It's OK to talk. Period.
Pain is real and shouldn’t be dismissed.
Women and young girls are waiting an average of 2 years before consulting their GP about difficult or painful periods. Painful, heavy, difficult or irregular periods can be a sign of an undiagnosed medical condition, including endometriosis and women, particularly young women, need to be encouraged to seek help at an early stage.
Average diagnosis times for endometriosis are still at around 7 years, and 50% of women report experiencing their first symptoms in their teenage years (Endometriosis UK Diagnosis Survey).
That’s why we say: It’s OK to talk. Period.
Whilst many women experience some pain or discomfort during their period particularly in the early years, no-one should be experiencing pain that lasts for more than 2-3 days, that affects your everyday activities or that cannot be controlled by normal over-the-counter pain medication. Painful periods, particularly if accompanied by other symptoms may need additional treatment. Our Pain and Symptom Diary can help highlight key areas and identify other symptoms.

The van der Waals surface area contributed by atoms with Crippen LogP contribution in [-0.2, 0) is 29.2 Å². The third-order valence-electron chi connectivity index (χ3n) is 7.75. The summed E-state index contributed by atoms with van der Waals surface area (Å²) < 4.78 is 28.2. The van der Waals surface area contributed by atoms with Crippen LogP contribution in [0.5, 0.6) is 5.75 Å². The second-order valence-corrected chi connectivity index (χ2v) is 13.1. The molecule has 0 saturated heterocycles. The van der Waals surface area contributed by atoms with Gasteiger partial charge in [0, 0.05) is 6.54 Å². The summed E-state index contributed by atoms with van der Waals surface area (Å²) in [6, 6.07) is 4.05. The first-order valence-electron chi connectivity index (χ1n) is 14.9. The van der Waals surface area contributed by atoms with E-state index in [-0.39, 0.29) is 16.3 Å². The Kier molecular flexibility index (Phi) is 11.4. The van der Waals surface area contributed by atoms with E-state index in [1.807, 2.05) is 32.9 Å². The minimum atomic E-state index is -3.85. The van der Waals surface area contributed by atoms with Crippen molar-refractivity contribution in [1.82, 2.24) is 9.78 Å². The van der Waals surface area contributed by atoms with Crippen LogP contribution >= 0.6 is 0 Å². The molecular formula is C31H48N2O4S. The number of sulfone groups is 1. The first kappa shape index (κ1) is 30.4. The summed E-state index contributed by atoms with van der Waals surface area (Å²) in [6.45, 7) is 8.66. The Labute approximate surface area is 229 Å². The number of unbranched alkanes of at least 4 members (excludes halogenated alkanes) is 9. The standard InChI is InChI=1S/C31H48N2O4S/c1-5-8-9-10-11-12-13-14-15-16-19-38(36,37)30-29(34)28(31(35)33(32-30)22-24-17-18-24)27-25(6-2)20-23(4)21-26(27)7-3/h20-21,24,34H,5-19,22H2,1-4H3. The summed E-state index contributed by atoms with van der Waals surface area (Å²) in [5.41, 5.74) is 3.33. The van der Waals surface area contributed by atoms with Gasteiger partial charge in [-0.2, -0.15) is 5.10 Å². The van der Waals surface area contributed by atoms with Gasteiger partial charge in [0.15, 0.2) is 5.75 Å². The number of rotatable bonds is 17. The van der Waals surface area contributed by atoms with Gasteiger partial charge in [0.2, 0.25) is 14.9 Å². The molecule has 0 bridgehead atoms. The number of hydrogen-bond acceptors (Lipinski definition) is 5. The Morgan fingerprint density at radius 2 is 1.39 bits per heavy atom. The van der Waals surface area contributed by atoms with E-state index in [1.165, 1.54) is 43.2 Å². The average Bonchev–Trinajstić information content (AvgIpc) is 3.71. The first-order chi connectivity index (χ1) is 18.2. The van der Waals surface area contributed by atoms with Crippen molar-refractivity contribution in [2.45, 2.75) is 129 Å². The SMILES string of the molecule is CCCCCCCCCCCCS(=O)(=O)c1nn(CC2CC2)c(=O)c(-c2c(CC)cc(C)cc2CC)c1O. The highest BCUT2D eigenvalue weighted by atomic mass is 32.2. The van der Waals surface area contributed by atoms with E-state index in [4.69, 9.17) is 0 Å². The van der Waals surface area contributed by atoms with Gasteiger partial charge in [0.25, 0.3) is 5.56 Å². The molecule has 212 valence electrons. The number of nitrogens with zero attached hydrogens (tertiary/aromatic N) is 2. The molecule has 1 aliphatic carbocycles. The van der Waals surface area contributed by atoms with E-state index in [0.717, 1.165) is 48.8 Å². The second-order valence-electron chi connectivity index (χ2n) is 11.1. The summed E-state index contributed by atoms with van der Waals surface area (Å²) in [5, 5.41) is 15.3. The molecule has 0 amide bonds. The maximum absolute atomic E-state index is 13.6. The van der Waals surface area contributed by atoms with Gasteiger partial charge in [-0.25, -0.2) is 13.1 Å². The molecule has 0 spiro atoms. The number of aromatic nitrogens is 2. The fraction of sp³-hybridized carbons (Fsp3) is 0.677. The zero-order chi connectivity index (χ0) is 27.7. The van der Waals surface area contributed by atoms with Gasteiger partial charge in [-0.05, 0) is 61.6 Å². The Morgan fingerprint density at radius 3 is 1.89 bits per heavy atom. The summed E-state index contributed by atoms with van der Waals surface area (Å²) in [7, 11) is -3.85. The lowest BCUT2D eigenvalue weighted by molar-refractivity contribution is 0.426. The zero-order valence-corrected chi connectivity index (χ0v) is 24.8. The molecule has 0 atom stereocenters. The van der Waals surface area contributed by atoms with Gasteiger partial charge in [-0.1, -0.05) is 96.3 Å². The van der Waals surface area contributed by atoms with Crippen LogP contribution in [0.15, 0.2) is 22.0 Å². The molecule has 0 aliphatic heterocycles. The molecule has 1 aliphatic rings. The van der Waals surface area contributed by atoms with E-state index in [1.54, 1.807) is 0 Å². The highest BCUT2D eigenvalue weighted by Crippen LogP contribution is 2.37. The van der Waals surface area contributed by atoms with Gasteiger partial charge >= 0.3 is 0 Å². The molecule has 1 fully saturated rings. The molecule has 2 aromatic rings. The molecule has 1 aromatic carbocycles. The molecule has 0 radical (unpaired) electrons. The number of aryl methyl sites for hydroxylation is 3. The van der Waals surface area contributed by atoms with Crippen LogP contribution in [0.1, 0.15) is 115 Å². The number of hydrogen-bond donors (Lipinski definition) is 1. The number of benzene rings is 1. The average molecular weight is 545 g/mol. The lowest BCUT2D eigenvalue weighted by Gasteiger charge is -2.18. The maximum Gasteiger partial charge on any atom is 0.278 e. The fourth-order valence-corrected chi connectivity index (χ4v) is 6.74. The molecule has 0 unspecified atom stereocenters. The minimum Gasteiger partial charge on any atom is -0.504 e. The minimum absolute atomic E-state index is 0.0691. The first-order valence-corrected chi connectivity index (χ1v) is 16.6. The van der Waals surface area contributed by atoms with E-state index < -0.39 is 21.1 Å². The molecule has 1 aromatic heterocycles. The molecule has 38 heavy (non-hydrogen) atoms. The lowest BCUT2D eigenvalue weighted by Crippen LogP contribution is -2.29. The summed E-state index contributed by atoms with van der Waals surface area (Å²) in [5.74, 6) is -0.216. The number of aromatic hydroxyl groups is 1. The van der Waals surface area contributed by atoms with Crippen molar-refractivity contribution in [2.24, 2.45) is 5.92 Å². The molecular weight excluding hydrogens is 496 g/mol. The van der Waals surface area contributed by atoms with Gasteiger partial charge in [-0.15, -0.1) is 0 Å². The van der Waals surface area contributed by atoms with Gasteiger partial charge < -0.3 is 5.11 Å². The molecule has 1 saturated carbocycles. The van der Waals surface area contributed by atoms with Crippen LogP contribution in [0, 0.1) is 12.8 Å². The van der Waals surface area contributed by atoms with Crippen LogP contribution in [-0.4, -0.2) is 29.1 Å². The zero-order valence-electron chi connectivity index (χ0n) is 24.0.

Early diagnosis has been shown to improve health outcomes for many conditions. Many women have learned about periods from their mothers, sisters or aunts, but as some conditions (e.g. endometriosis) have a genetic factor, then symptoms can become normalised.
Our "It's OK to talk. Period." campaign aims to encourage women and teenagers to break a taboo and talk about their periods.
How can I help raise awareness?
You can download our "It's OK to talk. Period." poster and share it on social media. You can also download our "It's OK to talk. Period." Facebook Cover Photo and Twitter background to display on your profiles. Just click on the links and once open, right click and select 'save as'.
Our ‘Is it normal?’ leaflets can help to discuss these issues among young girls, teenagers and in school settings. These leaflets aim to make teenagers aware of what is ‘normal’ and what is not when they begin their menstrual cycle. These leaflets are also available for free download and distribution.
Most importantly of all, you can help raise awareness by simply talking. Just talking about what is normal can be helpful.